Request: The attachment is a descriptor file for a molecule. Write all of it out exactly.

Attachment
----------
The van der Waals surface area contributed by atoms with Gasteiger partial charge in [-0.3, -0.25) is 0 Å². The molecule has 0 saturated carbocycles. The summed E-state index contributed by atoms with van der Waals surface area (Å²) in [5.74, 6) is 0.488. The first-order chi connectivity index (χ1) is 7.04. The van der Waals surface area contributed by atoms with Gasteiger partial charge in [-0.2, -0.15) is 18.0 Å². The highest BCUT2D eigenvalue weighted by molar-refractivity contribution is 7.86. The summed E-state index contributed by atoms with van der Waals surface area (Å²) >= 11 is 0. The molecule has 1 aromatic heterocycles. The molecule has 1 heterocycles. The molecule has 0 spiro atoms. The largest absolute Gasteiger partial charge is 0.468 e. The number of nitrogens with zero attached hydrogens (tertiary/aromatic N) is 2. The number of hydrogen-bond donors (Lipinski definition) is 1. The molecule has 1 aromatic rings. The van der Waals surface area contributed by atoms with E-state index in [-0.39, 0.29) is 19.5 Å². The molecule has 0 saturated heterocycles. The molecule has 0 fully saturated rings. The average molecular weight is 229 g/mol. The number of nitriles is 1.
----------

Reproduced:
The van der Waals surface area contributed by atoms with Gasteiger partial charge in [-0.3, -0.25) is 0 Å². The molecule has 0 saturated carbocycles. The summed E-state index contributed by atoms with van der Waals surface area (Å²) in [5.74, 6) is 0.488. The first-order chi connectivity index (χ1) is 7.04. The van der Waals surface area contributed by atoms with Gasteiger partial charge in [-0.2, -0.15) is 18.0 Å². The highest BCUT2D eigenvalue weighted by molar-refractivity contribution is 7.86. The summed E-state index contributed by atoms with van der Waals surface area (Å²) >= 11 is 0. The molecule has 1 aromatic heterocycles. The molecule has 1 heterocycles. The molecule has 0 spiro atoms. The largest absolute Gasteiger partial charge is 0.468 e. The number of nitrogens with zero attached hydrogens (tertiary/aromatic N) is 2. The number of hydrogen-bond donors (Lipinski definition) is 1. The molecule has 1 aromatic rings. The van der Waals surface area contributed by atoms with E-state index in [-0.39, 0.29) is 19.5 Å². The molecule has 0 saturated heterocycles. The molecule has 0 fully saturated rings. The average molecular weight is 229 g/mol. The number of nitriles is 1.